One state-developed protocol bundle they currently use is known as the “Safe from CDI (C. difficile Infection)” Toolkit and Roadmap, which is designed to help facilities develop a comprehensive C. diff prevention program. This bundle is part of North Memorial’s continuous quality improvement efforts to reduce the risk of healthcare-associated infection from various drug-resistant organisms, such as C. diff, MRSA, VRE and ESBL-producing organisms.

One 2011 improvement initiative involved the hiring of an EVS supervisor to oversee the integration of all surgical cleaning services under EVS jurisdiction. This new supervisor was also responsible for all room cleaning in other clinical areas of the hospital. The supervisor became part of a quality improvement team that evaluated current practices in the facility’s surgical and nursing areas. The team identified several aspects of turnaround and terminal cleaning that could be improved, including evaluating the existing chemistry and making manual processes more precise.

The EVS team began to work with North Memorial’s infection preventionist to implement a standardized manual room cleaning protocol, and to develop a performance measurement method that would help staff achieve consistent cleaning results. By doing this, the team would reduce performance variation, which in turn would reduce infection risk even further.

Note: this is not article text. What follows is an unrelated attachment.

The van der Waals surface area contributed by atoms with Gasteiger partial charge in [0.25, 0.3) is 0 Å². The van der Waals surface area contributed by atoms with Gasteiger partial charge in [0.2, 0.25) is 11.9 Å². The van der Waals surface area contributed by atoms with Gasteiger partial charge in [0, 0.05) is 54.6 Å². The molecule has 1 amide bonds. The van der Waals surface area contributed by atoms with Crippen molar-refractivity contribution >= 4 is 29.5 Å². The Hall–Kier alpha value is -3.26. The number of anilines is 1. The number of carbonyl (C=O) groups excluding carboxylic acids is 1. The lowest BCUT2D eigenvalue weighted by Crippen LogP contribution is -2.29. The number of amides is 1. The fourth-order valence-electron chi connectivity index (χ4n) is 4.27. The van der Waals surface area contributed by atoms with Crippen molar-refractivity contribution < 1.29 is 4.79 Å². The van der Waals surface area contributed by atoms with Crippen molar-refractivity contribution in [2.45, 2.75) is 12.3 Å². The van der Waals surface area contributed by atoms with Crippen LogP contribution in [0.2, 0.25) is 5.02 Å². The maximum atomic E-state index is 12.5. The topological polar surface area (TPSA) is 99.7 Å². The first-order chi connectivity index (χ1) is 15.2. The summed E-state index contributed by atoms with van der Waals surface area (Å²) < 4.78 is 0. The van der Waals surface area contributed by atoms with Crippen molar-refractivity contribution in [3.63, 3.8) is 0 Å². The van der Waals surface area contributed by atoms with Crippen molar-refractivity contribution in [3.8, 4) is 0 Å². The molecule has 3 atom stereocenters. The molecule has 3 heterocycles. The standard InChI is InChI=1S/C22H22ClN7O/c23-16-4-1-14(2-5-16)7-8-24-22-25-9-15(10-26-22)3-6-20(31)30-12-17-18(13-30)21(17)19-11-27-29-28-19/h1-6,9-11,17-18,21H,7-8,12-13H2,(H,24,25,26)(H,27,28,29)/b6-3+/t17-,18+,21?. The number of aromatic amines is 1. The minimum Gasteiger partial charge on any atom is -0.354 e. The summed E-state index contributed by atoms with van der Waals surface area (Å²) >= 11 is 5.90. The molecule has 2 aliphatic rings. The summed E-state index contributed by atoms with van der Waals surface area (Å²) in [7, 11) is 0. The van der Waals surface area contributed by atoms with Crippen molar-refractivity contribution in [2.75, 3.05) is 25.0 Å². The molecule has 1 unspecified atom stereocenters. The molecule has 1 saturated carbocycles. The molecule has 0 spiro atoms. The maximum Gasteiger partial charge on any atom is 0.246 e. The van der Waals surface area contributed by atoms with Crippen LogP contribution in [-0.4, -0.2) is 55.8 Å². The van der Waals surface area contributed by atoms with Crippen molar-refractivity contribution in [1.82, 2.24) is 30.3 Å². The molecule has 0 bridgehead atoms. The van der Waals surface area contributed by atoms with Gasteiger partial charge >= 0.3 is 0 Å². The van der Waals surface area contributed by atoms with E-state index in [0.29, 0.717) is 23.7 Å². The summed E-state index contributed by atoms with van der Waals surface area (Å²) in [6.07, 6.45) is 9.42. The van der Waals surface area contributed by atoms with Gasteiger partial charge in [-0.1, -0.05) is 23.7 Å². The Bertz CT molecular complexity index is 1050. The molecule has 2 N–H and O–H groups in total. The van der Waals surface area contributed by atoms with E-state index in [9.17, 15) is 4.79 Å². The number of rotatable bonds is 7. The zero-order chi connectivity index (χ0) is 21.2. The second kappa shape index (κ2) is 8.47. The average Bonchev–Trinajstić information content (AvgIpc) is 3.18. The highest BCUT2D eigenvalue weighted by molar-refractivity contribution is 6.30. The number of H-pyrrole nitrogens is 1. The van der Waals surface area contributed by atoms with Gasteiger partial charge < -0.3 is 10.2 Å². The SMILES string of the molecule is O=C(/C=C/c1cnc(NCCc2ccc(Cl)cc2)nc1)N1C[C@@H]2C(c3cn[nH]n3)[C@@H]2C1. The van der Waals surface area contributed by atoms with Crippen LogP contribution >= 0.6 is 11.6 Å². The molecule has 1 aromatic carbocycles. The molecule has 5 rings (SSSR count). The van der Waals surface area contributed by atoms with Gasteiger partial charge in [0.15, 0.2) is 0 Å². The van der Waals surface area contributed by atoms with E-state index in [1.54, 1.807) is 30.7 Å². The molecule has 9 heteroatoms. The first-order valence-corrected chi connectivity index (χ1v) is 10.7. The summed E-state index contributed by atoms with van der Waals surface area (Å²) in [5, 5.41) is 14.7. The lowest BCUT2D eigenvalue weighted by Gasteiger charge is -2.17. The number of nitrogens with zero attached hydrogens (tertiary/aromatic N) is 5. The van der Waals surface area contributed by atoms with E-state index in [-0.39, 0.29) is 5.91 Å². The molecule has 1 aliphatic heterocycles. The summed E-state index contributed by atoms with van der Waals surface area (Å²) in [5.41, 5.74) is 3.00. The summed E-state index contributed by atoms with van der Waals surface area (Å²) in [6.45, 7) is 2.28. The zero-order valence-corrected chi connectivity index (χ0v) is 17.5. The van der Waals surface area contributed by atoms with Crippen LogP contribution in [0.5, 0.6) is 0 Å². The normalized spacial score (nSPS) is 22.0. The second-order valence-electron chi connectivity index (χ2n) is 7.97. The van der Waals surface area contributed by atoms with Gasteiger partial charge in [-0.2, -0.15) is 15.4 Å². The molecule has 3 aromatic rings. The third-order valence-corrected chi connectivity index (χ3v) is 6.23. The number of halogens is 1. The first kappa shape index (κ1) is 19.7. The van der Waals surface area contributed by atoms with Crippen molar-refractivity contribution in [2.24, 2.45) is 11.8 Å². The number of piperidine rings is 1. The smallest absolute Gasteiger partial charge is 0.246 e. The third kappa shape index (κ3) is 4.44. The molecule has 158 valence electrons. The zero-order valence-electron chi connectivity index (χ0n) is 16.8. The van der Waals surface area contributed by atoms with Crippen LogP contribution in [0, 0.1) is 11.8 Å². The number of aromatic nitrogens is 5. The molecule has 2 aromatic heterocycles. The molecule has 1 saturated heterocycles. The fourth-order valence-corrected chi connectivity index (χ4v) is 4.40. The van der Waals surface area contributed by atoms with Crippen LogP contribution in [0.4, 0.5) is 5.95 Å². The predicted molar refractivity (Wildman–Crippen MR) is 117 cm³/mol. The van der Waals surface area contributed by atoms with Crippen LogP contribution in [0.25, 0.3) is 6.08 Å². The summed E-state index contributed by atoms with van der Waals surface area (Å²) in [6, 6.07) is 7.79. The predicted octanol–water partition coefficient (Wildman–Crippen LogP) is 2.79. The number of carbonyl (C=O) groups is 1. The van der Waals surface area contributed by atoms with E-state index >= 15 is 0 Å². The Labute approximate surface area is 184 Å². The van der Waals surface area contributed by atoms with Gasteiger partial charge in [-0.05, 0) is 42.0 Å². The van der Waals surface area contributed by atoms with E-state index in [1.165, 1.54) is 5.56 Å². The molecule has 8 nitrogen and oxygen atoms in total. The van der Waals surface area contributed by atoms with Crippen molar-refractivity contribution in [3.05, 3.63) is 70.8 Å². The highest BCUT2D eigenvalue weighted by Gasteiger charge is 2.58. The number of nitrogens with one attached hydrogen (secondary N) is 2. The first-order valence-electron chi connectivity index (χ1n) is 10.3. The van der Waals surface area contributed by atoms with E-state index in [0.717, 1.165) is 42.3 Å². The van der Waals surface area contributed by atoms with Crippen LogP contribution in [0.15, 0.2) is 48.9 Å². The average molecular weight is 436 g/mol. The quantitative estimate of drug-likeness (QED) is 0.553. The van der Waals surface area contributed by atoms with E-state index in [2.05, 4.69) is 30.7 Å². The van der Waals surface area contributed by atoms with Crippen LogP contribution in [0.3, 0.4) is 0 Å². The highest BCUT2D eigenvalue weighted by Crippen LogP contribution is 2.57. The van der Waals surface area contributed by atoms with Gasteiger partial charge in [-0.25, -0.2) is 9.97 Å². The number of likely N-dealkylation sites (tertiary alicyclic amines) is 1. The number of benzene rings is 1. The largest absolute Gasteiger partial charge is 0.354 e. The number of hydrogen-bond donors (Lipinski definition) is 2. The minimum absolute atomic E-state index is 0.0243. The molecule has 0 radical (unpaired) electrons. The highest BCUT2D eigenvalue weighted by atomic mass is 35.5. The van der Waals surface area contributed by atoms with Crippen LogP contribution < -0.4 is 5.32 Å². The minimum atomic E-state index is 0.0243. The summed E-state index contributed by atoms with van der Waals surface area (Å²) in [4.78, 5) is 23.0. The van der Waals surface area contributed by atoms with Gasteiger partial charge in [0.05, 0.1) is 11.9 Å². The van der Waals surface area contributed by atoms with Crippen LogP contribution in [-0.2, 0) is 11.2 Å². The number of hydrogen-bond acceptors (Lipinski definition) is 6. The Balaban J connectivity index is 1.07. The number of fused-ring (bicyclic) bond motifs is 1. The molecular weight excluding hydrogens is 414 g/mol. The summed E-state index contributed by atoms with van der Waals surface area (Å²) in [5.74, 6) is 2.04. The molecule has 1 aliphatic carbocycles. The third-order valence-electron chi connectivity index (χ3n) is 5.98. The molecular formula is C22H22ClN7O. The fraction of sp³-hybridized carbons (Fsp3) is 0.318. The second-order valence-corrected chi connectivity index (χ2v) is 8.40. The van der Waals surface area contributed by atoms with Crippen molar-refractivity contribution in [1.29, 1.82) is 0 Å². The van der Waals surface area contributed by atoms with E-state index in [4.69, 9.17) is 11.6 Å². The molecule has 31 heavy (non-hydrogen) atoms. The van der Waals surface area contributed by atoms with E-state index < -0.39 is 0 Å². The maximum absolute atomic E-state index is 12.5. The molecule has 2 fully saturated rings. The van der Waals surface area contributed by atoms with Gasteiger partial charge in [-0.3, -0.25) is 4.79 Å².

In addition, since rapidly changing antibiotic-resistant organisms were a growing challenge that might require enhanced cleaning methods, the team was charged to proactively seek a no-touch surface disinfection process, to add to the standardized protocol and improve the probability of inactivating these dangerous colonizing pathogens. North Memorial’s senior leadership was already aware of the growing use of ultraviolet light (UV) disinfection in other facilities, and the research behind it. They championed an investigation of the technology for possible use at North Memorial. 

Making the case for one UV system